A rare lichen has been transplanted by hand after the Lake District tree it was living in blew over.
Lungwort - Lobaria pulmonaria - used to be widespread in England but is now found in only a few places due to air pollution and habitat loss.
The oak in Borrowdale Valley, which is between 200 and 300 years old, is believed to have held one of the largest communities in the country.
The lichen has been moved to other trees in in a bid to create a new home.
The oak blew down in a storm earlier this year, and ecologists were concerned that if it began to rot, the lichen would die.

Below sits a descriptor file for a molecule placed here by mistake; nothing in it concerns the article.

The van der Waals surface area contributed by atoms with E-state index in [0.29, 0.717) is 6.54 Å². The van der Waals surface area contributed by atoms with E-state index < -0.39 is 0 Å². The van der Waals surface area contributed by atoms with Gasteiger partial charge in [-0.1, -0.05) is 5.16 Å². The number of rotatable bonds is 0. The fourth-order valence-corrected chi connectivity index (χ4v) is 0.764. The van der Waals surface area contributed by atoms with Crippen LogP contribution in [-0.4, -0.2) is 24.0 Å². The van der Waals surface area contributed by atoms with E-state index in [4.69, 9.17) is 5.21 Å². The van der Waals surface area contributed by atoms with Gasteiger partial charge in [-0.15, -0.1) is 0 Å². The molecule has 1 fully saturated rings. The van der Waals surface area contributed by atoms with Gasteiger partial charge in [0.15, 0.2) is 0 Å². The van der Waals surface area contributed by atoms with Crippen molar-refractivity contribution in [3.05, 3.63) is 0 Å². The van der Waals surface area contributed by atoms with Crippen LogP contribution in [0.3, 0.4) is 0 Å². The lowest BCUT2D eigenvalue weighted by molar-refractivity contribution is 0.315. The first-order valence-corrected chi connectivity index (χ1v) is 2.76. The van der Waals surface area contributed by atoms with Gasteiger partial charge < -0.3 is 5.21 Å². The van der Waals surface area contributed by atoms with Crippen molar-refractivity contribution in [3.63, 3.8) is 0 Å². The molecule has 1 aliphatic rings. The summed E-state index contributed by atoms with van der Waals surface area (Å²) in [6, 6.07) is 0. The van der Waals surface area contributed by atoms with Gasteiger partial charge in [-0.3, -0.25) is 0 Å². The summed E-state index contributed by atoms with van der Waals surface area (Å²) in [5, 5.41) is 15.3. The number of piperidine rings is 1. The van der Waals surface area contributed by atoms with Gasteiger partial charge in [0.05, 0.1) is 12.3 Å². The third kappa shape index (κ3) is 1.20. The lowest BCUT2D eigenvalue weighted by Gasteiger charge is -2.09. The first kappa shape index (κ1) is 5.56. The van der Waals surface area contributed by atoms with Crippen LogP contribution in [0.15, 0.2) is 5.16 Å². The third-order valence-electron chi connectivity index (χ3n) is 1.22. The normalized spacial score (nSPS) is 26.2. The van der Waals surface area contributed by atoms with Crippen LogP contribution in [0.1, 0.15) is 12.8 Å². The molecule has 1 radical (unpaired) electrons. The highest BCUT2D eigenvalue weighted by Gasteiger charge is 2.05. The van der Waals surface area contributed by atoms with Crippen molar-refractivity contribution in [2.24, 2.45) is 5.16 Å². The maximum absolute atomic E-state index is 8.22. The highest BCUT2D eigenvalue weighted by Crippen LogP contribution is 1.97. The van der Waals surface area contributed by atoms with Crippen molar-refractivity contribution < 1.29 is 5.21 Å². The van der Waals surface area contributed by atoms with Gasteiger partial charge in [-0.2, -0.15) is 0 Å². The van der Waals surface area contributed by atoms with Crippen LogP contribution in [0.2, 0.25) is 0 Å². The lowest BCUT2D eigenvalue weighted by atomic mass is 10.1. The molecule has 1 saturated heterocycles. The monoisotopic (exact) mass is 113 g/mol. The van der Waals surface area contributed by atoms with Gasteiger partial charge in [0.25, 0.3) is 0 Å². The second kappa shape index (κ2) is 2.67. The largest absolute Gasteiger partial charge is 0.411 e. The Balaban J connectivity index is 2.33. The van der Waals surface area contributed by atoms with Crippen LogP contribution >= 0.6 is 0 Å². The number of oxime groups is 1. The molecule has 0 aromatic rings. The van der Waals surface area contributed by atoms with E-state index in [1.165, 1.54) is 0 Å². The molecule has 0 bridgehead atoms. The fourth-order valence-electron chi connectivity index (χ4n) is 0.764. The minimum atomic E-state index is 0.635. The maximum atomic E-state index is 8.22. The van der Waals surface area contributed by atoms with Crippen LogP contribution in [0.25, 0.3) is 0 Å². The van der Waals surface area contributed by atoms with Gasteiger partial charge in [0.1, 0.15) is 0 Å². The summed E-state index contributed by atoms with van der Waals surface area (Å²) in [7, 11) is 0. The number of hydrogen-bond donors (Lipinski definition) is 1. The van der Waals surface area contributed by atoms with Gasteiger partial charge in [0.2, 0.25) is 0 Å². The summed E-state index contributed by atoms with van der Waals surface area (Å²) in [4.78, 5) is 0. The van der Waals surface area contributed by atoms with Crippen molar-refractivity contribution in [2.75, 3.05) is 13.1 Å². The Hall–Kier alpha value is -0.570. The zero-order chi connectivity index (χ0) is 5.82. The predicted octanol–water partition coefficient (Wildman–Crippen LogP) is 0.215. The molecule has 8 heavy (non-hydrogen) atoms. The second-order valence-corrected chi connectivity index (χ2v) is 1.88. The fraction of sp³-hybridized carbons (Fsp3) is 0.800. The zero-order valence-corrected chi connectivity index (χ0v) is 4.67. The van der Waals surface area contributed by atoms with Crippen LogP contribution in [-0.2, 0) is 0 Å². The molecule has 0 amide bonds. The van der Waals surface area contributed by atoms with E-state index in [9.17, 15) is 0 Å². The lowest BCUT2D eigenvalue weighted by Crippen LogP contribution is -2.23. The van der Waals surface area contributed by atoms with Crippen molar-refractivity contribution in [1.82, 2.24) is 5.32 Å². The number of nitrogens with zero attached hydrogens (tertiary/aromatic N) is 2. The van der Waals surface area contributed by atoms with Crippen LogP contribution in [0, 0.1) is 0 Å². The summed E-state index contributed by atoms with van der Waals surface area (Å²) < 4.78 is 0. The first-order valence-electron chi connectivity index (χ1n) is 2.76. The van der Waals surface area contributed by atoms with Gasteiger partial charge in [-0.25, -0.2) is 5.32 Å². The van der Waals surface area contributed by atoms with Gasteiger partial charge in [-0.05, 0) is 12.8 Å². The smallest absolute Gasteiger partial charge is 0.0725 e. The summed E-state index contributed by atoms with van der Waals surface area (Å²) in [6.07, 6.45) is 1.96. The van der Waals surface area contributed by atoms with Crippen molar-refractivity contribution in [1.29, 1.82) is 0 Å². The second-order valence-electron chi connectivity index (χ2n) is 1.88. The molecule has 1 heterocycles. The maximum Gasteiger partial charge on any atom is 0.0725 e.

Several veteran oaks, ash, sycamore and hazel trees were then identified as suitable receptors for it.
The National Trust was involved in the operation, which involved removing a large patch of lungwort and reattaching it to the new tree using wire mesh, staples and eco-friendly glue.
April Windle, one of the staff involved, said: "Lichens are such amazing lifeforms and play such a fundamental role within these woods.
"[They also] act as early warning signals for future changes that are about to come, due to their sensitivity to any disruptions in their environment."
Maurice Pankhurst from the National Trust said: "The community of lichens in Borrowdale is one of the finest in northern Europe.
"Just as an art gallery would protect their collection of fine and rare paintings, it's essential for us to protect these rare species."